These days, Zmolek and her daughter Laurel Zmolek-Smith are doyennes of the Corridor dance community. Go to almost any salsa event and you’ll find them there, dancing with students who’ve started out in their Saturday afternoon classes at CSPS/Legion Arts in Cedar Rapids. Over the years, Zmolek says, she’s seen the salsa scene grow from a tiny band of devotees to a large, thriving group. “There’s a really healthy community between Iowa City and Cedar Rapids,” she says. “We started with just one place a week, and now we have three, sometimes four.”
Even better, Zmolek says, is that salsa brings together people from across the globe. “It’s a very diverse population for Iowa,” she explains. “At our last lesson we had students from Guatemala, El Salvador, Mexico, India…“ And no matter where you’re from, we all have one thing in common: Everybody likes to party. One of the things that makes salsa a favorite for Zmolek, she says, is the excuse it gives you to go out and have a good time.
“We’re in a society where people don’t get dressed up any more,” she explains. “When you dance, you can dress however you want to, put on makeup or whatever you want – you don’t ever feel out of place, you just feel like ‘Hey! I look hot!’”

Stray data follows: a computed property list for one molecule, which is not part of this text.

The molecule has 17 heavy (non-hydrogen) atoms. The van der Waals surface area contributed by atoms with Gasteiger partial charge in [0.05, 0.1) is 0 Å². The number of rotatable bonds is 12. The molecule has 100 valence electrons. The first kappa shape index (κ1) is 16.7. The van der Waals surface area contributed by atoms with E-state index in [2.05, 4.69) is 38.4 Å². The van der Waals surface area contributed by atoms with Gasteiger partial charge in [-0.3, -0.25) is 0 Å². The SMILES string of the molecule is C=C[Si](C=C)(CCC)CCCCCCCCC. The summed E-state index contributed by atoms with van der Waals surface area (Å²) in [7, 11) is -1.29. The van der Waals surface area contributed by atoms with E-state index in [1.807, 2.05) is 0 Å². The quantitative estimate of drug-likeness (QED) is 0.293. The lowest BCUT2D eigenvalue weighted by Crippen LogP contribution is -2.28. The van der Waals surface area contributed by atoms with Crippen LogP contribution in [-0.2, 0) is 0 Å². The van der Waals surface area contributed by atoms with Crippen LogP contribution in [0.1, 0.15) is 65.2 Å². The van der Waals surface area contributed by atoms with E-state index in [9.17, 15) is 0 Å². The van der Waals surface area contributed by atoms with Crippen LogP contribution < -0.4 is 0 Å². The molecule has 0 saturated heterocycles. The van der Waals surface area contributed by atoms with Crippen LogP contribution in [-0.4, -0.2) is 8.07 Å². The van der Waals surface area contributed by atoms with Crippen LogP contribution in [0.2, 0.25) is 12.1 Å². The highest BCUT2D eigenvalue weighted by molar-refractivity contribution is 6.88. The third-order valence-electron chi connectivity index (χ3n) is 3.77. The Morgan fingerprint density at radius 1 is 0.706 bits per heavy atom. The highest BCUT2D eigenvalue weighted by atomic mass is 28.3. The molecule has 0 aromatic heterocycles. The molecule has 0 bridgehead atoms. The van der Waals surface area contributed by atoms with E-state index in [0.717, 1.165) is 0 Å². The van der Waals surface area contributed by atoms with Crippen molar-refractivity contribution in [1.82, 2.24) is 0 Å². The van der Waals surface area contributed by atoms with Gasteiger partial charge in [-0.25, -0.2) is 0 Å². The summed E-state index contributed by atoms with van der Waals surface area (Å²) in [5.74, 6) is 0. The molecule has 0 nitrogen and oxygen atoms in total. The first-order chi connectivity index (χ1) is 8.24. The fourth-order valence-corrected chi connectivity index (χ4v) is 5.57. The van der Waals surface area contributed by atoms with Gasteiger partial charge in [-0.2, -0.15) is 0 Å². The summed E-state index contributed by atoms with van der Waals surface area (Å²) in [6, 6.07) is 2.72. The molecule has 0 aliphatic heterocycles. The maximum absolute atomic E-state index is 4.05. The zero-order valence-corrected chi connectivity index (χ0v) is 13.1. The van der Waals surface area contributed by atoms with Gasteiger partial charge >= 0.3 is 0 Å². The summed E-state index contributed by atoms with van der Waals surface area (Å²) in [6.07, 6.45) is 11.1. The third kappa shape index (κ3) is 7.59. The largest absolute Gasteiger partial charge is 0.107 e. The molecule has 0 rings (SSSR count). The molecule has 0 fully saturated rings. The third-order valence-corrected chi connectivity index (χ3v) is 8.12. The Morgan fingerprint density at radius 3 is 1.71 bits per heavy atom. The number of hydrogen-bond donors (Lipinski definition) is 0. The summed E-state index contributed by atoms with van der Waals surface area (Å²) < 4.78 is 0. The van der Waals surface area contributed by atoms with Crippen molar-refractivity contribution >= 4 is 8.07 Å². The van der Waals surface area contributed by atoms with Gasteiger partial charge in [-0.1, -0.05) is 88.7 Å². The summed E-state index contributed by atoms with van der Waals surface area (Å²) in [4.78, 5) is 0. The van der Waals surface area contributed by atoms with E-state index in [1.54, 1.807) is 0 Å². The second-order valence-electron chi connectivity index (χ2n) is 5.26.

MARK McCUSKER AND NORA GARDA, ACEXPERIMENT/INTERDANCE, IOWA CITY
If there’s one message Mark McCusker and Nora Garda – founders of ACExperiment and InterDance in Iowa City – are shouting loud and clear, it’s this: Just get off your backside and dance.
“We don’t believe that anyone has two left feet,” Garda says. “People just need to try.” And if that means taking a formal class or simply showing up to boogie, it’s all valid. “We teach the rules, but you don’t have to obey them,” McCusker says. With that in mind, he and Garda host a variety of events, from Tuesday night open dance sessions at Old Brick in Iowa City to the full-scale annual Iowa Dance Fest. It’s an alternative, they say, to the regimented classes we may have been shuttled through as kids – as well as the bar scene we might get a little tired of as grown-ups.
“People like to go out, and if you don’t go to the bars, you don’t know where to go,” Garda says. Instead, she suggests, find a drop-in class or a special event to sample. Where to start your search? Consider what you already enjoy.
“One way to choose a dance style is just to ask yourself ‘What do I want to wear?’” McCusker says. “High heels, jeans, tights? Say you like to dress hip-hop. Simple. Join a hip-hop class like MOvMNT in Cedar Rapids.”
But be careful, Garda cautions – once you find your feet, you might get a bit swept off them, too. “Sometimes I feel a little guilty when I go to work and say ‘I’m so tired, I danced for four hours last night,’” she says.
“I feel a little spoiled.”
– Jessica Schilling
WHERE TO GO
- Dance New York, http://www.dnyia.com
- Cedar Valley Dance Club, http://wheedance.home.mchsi.com
- Ponderosa Ballroom, http://ponderosaballroom.com
- MOvMNT Dance Company, http://www.movmntdancecompany.org
- Baile Latino, http://www.crsalsa.org/
- Cedar Rapids/Marion salsa Facebook group, http://www.facebook.com/group.php?gid=49875894847